|What are Formosan
subterranean termites and where did they come from?
Formosan termites are a non-native pest believed to have been brought
into the United States after World War II on military ships carrying
supplies from east Asia and the Pacific Islands. Their main points of
entry were New Orleans and Lake Charles, La.; Galveston and Houston,
Texas; and Charleston, S.C.
Where are they found? How many states are
infested with them?
The termites have been found in Alabama, California, Florida,
Georgia, Hawaii, Louisiana, Mississippi, North Carolina, South Carolina,
Tennessee, and Texas.
What's the difference between these termites
and other termites?
Formosan termite colonies are much larger (containing about ten
times the number) than native termite colonies. One important difference
is that Formosan termites build more nests above ground. They attack
live oak, ash trees and water-bound live bald cypress trees and are
known to infest more than 50 living plant species. Because of their more
aggressive nature and larger colony size, they are replacing the native
species. When they do invade a home, they inflict more damage because of
their greater numbers. They are also more difficult to control than
native species for a variety of biological reasons. Since they can build
nests above ground, they are able to avoid the traditional toxins that
are placed into the soil for termite control. Also, there are so many
members in a colony that they can find ways to penetrate breaches in
treated soil. They can also begin colonies from above ground if
sufficient moisture, food and a suitable environment exists.
How much damage do they cause homeowners?
Formosan termites cost consumers more than $1 billion a year,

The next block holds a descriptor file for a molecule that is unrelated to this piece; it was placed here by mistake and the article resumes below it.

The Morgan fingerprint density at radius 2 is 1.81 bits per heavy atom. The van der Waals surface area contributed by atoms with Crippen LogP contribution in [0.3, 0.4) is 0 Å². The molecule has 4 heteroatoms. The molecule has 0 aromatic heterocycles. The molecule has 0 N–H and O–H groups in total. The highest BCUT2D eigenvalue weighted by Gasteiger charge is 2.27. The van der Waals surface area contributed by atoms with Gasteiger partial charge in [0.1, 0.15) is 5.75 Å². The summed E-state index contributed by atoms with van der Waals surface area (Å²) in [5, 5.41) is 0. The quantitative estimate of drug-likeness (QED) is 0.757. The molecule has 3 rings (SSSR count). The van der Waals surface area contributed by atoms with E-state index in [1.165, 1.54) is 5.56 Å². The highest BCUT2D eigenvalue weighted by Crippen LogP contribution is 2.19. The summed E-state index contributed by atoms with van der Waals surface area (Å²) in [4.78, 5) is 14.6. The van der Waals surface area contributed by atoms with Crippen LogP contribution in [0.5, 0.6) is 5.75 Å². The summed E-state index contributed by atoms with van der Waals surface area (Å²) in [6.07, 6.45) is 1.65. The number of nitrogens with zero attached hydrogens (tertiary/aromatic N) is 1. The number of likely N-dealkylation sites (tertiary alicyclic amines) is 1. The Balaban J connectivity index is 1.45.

including the cost of repairs. In New Orleans alone, it's estimated that
the pest infests as many as 30 percent of the historic live oak trees
and can cost individual homeowners several thousand dollars a year in
damage and control costs.
How do I know if I have Formosan termites?
The best way to detect this pest is to consult with professional
pest control operators and have annual inspections. A homeowner can help
by maintaining a constant vigil for signs of the termites, including
looking for mud tubes on slabs, foundations or piers. These tubes are a
sure sign of termite presence, but may represent an old infestation.
Tiny holes appearing in walls or ceilings should be examined by a
trained professional to determine whether they are caused by termites or
other wood-destroying insects. While a few alates (flying termites) may
come into a home during swarming season, the appearance of more than a
few termites flying inside the home or deposition of many wings may
indicate an active colony hidden within the walls of a home. Not all
termites are Formosan and it takes a practiced eye to know which termite
is present. Some drywood termite alates look very much like Formosan
alates at first glance. The methods of control of these species are very
different, so accurate identification is essential.
Can I apply my own treatment?
There are some termiticides available from do-it-yourself centers,
but proper application and strict adherence to label directions are
absolutely essential to effective control. Termite galleries (tunnels
through which termites travel) may be 1/32 of an inch in diameter, so
even a tiny area of untreated soil could allow termites to avoid a
"treated" area. Some states have recently allowed do-it-yourself baiting
systems to be sold, but again proper application and strict adherence to
the label instructions are imperative for them to be successful in
Professional pest control operators (PCO) have the experience and
insight needed to help design the most effective treatment program. You
should familiarize yourself with as much information about termites as
possible and talk to several companies to determine all of your options.
Be certain to understand what the operators propose and get bids in
writing so that you can compare the various proposals. There are several
valid options for termite control and you have some time to make
comparisons, but termite infestations will not "just go away." These
termites can dig underground tunnels in untreated soil bypassing treated
soil to invade your home. It takes a trained professional to detect all
possible entryways to your home.
Among the many options you will be presented are fumigation, which
kills termites in the walls of your home, but not ones hiding in the